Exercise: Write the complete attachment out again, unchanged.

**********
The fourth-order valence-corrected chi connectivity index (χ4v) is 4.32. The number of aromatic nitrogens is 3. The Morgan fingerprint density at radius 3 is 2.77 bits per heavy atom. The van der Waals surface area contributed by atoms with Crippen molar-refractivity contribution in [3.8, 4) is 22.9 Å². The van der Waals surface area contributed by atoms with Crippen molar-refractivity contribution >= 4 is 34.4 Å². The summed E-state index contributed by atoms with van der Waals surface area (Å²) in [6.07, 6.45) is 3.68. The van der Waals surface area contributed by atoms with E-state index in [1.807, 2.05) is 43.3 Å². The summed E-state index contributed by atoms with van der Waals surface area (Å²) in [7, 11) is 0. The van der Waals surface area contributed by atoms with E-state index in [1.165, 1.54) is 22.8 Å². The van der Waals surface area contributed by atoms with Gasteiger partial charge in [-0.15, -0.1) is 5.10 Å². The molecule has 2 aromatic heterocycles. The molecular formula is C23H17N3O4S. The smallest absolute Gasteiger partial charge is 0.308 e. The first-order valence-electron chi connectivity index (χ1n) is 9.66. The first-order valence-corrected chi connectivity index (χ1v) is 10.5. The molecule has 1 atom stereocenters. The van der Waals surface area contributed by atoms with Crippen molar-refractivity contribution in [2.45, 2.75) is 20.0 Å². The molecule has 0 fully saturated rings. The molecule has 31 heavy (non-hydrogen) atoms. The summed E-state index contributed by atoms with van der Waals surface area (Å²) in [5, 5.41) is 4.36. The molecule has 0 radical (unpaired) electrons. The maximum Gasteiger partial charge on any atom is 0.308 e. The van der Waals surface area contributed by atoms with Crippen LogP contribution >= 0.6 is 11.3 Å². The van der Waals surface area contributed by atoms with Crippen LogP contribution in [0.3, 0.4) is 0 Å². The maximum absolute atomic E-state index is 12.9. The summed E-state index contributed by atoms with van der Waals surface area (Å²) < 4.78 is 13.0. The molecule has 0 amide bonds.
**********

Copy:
The fourth-order valence-corrected chi connectivity index (χ4v) is 4.32. The number of aromatic nitrogens is 3. The Morgan fingerprint density at radius 3 is 2.77 bits per heavy atom. The van der Waals surface area contributed by atoms with Crippen molar-refractivity contribution in [3.8, 4) is 22.9 Å². The van der Waals surface area contributed by atoms with Crippen molar-refractivity contribution >= 4 is 34.4 Å². The summed E-state index contributed by atoms with van der Waals surface area (Å²) in [6.07, 6.45) is 3.68. The van der Waals surface area contributed by atoms with E-state index in [1.807, 2.05) is 43.3 Å². The summed E-state index contributed by atoms with van der Waals surface area (Å²) in [7, 11) is 0. The van der Waals surface area contributed by atoms with E-state index in [1.165, 1.54) is 22.8 Å². The van der Waals surface area contributed by atoms with Gasteiger partial charge in [-0.15, -0.1) is 5.10 Å². The molecule has 2 aromatic heterocycles. The molecular formula is C23H17N3O4S. The smallest absolute Gasteiger partial charge is 0.308 e. The first-order valence-electron chi connectivity index (χ1n) is 9.66. The first-order valence-corrected chi connectivity index (χ1v) is 10.5. The molecule has 1 atom stereocenters. The van der Waals surface area contributed by atoms with Crippen molar-refractivity contribution in [2.45, 2.75) is 20.0 Å². The molecule has 0 fully saturated rings. The molecule has 31 heavy (non-hydrogen) atoms. The summed E-state index contributed by atoms with van der Waals surface area (Å²) in [5, 5.41) is 4.36. The molecule has 0 radical (unpaired) electrons. The maximum Gasteiger partial charge on any atom is 0.308 e. The van der Waals surface area contributed by atoms with Crippen LogP contribution >= 0.6 is 11.3 Å². The van der Waals surface area contributed by atoms with Crippen LogP contribution in [0.3, 0.4) is 0 Å². The maximum absolute atomic E-state index is 12.9. The summed E-state index contributed by atoms with van der Waals surface area (Å²) < 4.78 is 13.0. The molecule has 0 amide bonds.